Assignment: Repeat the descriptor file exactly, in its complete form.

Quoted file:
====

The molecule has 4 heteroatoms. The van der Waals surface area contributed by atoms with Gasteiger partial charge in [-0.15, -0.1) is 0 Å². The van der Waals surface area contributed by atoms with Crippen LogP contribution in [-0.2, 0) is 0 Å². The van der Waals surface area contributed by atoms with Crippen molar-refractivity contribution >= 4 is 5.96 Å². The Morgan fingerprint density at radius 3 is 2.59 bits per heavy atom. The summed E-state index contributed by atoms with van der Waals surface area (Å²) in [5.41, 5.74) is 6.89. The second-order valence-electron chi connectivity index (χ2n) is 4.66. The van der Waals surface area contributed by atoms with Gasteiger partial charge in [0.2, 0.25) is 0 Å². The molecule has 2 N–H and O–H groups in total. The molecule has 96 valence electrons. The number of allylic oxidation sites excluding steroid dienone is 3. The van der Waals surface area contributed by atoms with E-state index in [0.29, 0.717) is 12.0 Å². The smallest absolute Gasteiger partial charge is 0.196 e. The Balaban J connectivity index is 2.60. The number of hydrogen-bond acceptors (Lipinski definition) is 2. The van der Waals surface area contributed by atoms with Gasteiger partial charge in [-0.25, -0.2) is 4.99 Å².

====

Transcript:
The molecule has 4 heteroatoms. The van der Waals surface area contributed by atoms with Gasteiger partial charge in [-0.15, -0.1) is 0 Å². The van der Waals surface area contributed by atoms with Crippen LogP contribution in [-0.2, 0) is 0 Å². The van der Waals surface area contributed by atoms with Crippen molar-refractivity contribution >= 4 is 5.96 Å². The Morgan fingerprint density at radius 3 is 2.59 bits per heavy atom. The summed E-state index contributed by atoms with van der Waals surface area (Å²) in [5.41, 5.74) is 6.89. The second-order valence-electron chi connectivity index (χ2n) is 4.66. The van der Waals surface area contributed by atoms with Gasteiger partial charge in [0.2, 0.25) is 0 Å². The molecule has 2 N–H and O–H groups in total. The molecule has 96 valence electrons. The number of allylic oxidation sites excluding steroid dienone is 3. The van der Waals surface area contributed by atoms with E-state index in [0.29, 0.717) is 12.0 Å². The smallest absolute Gasteiger partial charge is 0.196 e. The Balaban J connectivity index is 2.60. The number of hydrogen-bond acceptors (Lipinski definition) is 2. The van der Waals surface area contributed by atoms with Gasteiger partial charge in [-0.25, -0.2) is 4.99 Å².